There was a pretty good movie in the bar last night: 21 Grams. (Supposedly we all lose 21 grams of weight at the instant we die - the weight of a stack of five nickels. Not sure where they came up with that concept, and not sure if it's true, but entertaining nonetheless.) It's a rather depressing movie, and pretty hard to watch, but definitely not boring. However, I must say - no matter how judgmental it may sound - that watching little children blindly follow their parents into wacko religious ideas is the most disturbing thing in the world. In the movie, for example, a little boy, six or seven, smacks his little sister during a disagreement. "He hit me on my arm," little girl wails.
"Which arm, baby?" asks father. Little girl shows him. "Then hold out the other one to him too," father demands. Little girl shrinks away. Father lunges over table, grabs her arm. "Turn the other cheek. If someone hits you on one cheek, you turn the other one to him too. Hit her," he says to little boy, holding out little girl's arm. Tense moment of silence. "Hit your sister, now," father repeats. Little boy finally does, hard. Little girl, crying, gets carried away by mother; little boy and father continue eating, until father smacks boy over the head and says, "There's no hitting in this house!" Smack. "You understand?" Smack. "Get in the corner!"
I know a family - who shall remain nameless - whose family dynamics are a bit similar (although I hope not quite as extreme), and this reminded me of them. I know it's not possible, but I wish children were allowed to grow up away from all that and decide for themselves what they want to believe once they're old enough. I doubt we'd have as many crazies and messed-up people as we do if that were the case. I know religious zealots are the exception and not the rule, but it still bothers me to see little kids blindly repeating after a preacher, or running around the UF campus in Hare Krishna dress with shaved heads and scalp locks. I think it bothers me because so many children are never given the chance to question what it is they're believing in; they're simply told that 'this is the truth and that's the only right way; everyone else is wrong and we have to help them see the light'. Obviously, not every child is raised that way, but many, many are, and I just don't agree with that.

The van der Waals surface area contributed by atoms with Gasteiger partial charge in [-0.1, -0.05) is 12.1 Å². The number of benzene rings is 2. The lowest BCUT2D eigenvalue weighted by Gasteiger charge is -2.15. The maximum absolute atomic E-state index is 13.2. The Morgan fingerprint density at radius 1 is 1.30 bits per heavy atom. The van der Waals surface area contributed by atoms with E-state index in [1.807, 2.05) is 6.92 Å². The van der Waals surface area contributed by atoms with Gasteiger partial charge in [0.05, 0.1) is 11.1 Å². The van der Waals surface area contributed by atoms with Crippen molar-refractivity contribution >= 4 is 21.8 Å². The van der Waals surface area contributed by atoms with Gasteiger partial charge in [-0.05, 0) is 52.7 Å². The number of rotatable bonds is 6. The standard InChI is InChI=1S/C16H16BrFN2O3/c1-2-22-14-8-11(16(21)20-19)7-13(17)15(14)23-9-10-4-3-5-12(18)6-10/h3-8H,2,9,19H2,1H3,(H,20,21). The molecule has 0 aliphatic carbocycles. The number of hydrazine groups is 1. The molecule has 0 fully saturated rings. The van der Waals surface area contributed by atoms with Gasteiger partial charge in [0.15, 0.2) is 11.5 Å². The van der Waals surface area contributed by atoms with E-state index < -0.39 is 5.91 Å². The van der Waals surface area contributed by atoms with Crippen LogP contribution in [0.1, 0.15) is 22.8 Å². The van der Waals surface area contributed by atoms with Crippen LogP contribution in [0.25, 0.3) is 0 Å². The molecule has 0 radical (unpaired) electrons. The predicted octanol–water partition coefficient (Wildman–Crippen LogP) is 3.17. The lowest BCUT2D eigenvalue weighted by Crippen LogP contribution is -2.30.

You believe in something because it gives you comfort or hope or what-have-you, not because you want a way to set yourself on a pedestal apart from other people. Religion is fine in small doses, but not if it's used as a superiority complex.